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Saturday, February 4, 2017

Bill Pekarski: Day 157, Living life on my terms

Bill Pekarski:

Day 157, Living life on my terms.

I was reading an article in this week’s Endeavor News about the Eulalia Cemetery that overlooks the valley on the western side of Coudersport along Route 6. The cemetery’s board of directors last year put out a call for help due to a deepening financial crisis. The Endeavor story reports that many donations have been received, but directors are still in need of more revenue to maintain this historical final resting place and community treasure.

In the past, maintenance costs were largely covered through donations as well as interest on investments. With falling interest rates over recent years combined with a decrease in donations, the board of directors has been forced to dip into those holdings to cover financial needs. Without fresh funds, the Eulalia Cemetery will run out of money in less than three years.

For me the cemetery has just always been there. It is not something that most of us think about very often, even though we may drive by it every day.

When I used to ride the bus to school, I remember looking out at the tombs and gravestones as we rode by each morning and afternoon. I would marvel at the multitude of American flags that mark the graves of armed forces veterans each Memorial Day. So much of our local history is entombed there and maintaining it for future generations is of paramount importance.

It was nearly nine years ago that my friend and fellow firefighter Bruce Setzer was laid to rest on the hillside. He actually reserved his gravesite strategically where his spirit could still overlook the fire station where he dedicated so many years of service. I remember the day of his funeral. A bagpiper stood atop the stairs above Route 6 and played Amazing Grace in his honor. It is a cherished memory for all of us who were in attendance that day, and a fitting tribute to one of Coudersport’s finest.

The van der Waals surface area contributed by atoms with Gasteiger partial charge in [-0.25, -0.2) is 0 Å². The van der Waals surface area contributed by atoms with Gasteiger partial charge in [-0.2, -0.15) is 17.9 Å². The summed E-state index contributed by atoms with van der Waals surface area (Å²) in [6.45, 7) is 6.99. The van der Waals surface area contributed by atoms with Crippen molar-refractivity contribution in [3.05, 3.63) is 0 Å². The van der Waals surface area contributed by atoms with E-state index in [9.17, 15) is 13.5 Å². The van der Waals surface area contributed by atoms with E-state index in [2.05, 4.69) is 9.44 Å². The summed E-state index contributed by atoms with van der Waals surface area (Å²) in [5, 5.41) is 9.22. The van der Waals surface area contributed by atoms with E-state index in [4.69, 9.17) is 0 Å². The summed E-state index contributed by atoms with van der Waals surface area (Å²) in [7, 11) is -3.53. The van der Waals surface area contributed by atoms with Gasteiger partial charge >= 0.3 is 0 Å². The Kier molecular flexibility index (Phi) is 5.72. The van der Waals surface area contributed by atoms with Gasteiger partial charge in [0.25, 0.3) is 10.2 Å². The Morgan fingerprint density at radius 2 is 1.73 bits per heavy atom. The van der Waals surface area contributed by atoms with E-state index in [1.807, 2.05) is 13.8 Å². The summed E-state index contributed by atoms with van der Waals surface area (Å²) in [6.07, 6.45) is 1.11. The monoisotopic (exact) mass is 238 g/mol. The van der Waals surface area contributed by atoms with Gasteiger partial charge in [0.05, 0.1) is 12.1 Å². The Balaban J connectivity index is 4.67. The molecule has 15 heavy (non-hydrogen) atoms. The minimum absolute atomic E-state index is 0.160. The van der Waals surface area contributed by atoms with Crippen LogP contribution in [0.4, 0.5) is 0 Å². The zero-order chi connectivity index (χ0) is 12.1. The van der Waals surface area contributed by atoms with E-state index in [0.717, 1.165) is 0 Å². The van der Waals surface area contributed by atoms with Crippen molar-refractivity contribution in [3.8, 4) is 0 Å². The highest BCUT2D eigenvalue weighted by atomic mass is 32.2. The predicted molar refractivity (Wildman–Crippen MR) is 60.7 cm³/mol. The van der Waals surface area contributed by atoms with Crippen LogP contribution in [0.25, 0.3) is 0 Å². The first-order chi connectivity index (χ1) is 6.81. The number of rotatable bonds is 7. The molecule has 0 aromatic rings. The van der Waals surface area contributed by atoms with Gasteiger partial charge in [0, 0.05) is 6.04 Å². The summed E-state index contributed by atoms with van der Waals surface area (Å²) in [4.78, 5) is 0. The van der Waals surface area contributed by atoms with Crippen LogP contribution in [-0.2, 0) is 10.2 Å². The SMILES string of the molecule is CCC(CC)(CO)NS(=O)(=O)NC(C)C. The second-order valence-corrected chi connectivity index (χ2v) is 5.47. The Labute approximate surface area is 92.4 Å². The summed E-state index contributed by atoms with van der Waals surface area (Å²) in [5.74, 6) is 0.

Bruce is certainly not alone on that hillside. He is joined many of the first settlers who made Coudersport their home in the early 1800s. There are local political figures, doctors, and judges buried throughout the property as well as simple common folks. I am sure just about every person who reads my stories knows someone there.

Because the Eulalia Cemetery is non-denominational, people of all religious beliefs are buried within its borders. Upkeep of the property is quite an undertaking as the slope of the hill side presents many challenges. Aside from mowing the grass, trees and bushes have to be trimmed, stumps have to be removed and the access road has to be maintained just to name a few.

Moneys have been used to support many improvements including a mapping and section identification schematic that helps visitors to navigate and find their loved ones grave sites easier. Maps and information are available for visitors as well.

The board of directors for the cemetery is comprised of very dedicated townspeople. Some of them, like Secretary Donna Lehman, have been a part of the group for decades. Other board members include Steve Erway (president), Andy Dubots, Ilene Altenhein, Gary Gunzburger, Craig Taubert, Wick Furman and Dale Anderson.

Over recent years, many of those board members have voluntarily dug into their own pockets to help cover the financial needs. Maintenance person, Paul Keller, even took a reduction in pay to help stretch the meager account balance.

The Endeavor reports that an ambitious campaign has been launched in hopes of generating $500,000, which could help to stabilize the balance sheet and provide ongoing revenue through investment interest.

Today I am dedicating my progress to the Eulalia Cemetery and its board of directors. I hope they are able to realize their goals and continue their vital operation.

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